American Pastoral by Philip Roth is a sweeping saga of a novel. Oh, glorious redundancy! “Sweeping saga of a novel.” He writes deliciously, delicately, boldly and delivers paragraphs that span pages. A paragraph so long it contains sentences with embedded paragraphs — no twitchy returns or hesitations; a paragraph that spans years of military service and pages followed by another paragraph a few pages later that a lesser writer demanding less of a reader would mercifully call a complete chapter.¹ Gloriously tamped down, packed, and fully formed novels within sentences within paragraphs within a novel.
And in keeping with pastoral, there is not much dialog, but when there is, it is exact. Innocuous. Simple. But loaded.
“Fish.” Dead fish. I wonder at the life of the muskie. Territorial, predatory, making its way through years of unchecked behavior becoming of a master of a pond or a large lake or Lake Norwegian Bay. Caught up by the lure, the appeal of a Lindy line, hook, and sinker. Caught. Photographed in shame by a proud fisherman — he had to have been, a muskie this huge. The muskie was stunned by too much fresh air, thrown back without enough catch-and-release care to reacclimate, belly to the sun, dead to the end. No more the big fish.
Pastoral. The definition:
- used for or related to the keeping or grazing of sheep or cattle.
- (in the Christian church) concerning or appropriate to the giving of spiritual guidance.
Early in the saga of Swede, the protagonist, the narrator claims he was completely wrong, completely wrong about his understanding of the Swede. Wrong about the Swede. Pastoral, both definitions apply. But wrong. The writer, the narrator’s brain. Roth nails it. Meet someone once and nail their character, their personality, their imagined experience to a wall. Crucify them on your storyboard with a glance. And then Roth nails us. Pins himself up for examination and scrutiny.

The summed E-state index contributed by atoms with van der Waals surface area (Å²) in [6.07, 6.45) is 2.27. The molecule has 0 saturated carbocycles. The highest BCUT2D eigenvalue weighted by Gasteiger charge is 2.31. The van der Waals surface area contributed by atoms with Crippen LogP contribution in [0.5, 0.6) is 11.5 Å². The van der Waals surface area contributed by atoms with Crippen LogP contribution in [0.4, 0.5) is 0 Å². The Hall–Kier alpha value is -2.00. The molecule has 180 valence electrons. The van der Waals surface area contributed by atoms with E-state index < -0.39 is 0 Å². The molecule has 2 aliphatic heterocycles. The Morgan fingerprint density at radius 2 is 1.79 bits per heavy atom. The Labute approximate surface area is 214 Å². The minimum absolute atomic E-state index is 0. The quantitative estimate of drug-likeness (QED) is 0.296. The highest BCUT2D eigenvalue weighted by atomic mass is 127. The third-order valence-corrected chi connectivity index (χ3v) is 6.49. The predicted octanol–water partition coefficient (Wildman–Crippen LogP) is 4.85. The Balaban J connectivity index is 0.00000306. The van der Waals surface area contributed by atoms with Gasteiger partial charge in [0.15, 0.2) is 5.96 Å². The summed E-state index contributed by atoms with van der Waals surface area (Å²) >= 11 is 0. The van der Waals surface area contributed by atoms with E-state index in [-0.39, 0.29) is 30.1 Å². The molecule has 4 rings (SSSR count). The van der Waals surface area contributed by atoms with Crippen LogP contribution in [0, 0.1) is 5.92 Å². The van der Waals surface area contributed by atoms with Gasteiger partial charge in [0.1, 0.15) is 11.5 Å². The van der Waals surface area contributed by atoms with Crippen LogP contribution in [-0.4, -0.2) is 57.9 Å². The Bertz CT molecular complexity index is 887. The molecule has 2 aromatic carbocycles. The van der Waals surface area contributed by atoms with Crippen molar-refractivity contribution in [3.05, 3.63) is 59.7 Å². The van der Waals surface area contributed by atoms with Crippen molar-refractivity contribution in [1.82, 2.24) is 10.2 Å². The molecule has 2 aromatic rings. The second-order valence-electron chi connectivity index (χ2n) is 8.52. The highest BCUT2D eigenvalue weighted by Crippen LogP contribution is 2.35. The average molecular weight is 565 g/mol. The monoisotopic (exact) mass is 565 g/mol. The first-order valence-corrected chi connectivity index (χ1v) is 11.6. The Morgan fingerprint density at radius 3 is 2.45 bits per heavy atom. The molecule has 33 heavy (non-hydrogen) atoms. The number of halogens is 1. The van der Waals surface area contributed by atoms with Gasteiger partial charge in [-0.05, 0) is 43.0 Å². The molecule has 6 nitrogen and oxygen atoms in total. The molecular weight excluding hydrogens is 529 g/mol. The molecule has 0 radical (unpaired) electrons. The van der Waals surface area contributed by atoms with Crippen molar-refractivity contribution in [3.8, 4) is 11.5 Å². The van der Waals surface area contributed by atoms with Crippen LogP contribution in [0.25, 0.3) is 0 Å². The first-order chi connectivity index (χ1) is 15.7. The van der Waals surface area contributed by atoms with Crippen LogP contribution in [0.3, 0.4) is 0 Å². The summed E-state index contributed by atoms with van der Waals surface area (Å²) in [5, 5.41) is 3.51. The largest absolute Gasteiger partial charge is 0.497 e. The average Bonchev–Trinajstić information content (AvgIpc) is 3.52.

“I was wrong.”
And me too! I always am.
Dig under the veneer, lift-up the corners, look at the underbelly. “If you knew your neighbor’s problems, you’d keep your own.” – anonymous
That’s where the story starts and as the tale is told, I shift my scrutiny of Swede and his story to the narrator as look through his prose, his descriptions, his glass, darkly. The real story is the subtext of what’s onstage.
There is a breeze on the lake and by breeze, I mean a cool sometimes stiff wind. We’re in a small boat, there is a healthy chop. And then a speedboat towing a floaty ring with a couple of kids on it zips by and they must be freezing. The water may be 60°F. Small human ice cubes in the making.
But then kids burn hot.
Back in the early ‘70’s of flowers and large bell-bottoms, my Aunt made us – we were kids — swim, get in that water on that Lake Vermilion public beach. The ambient temperature hadn’t risen to above 70°F until after the 4th of July and the ice may have broken just the week before, but you are going in that water. Looking back, we were an offering, her sign to the universe that this was summer; in this land of 10,000 lakes and some ponds and a lake with an island with its own lake, it is warm enough to call it summer, hot enough to order a sacrifice of small warm human bodies into a cold lake.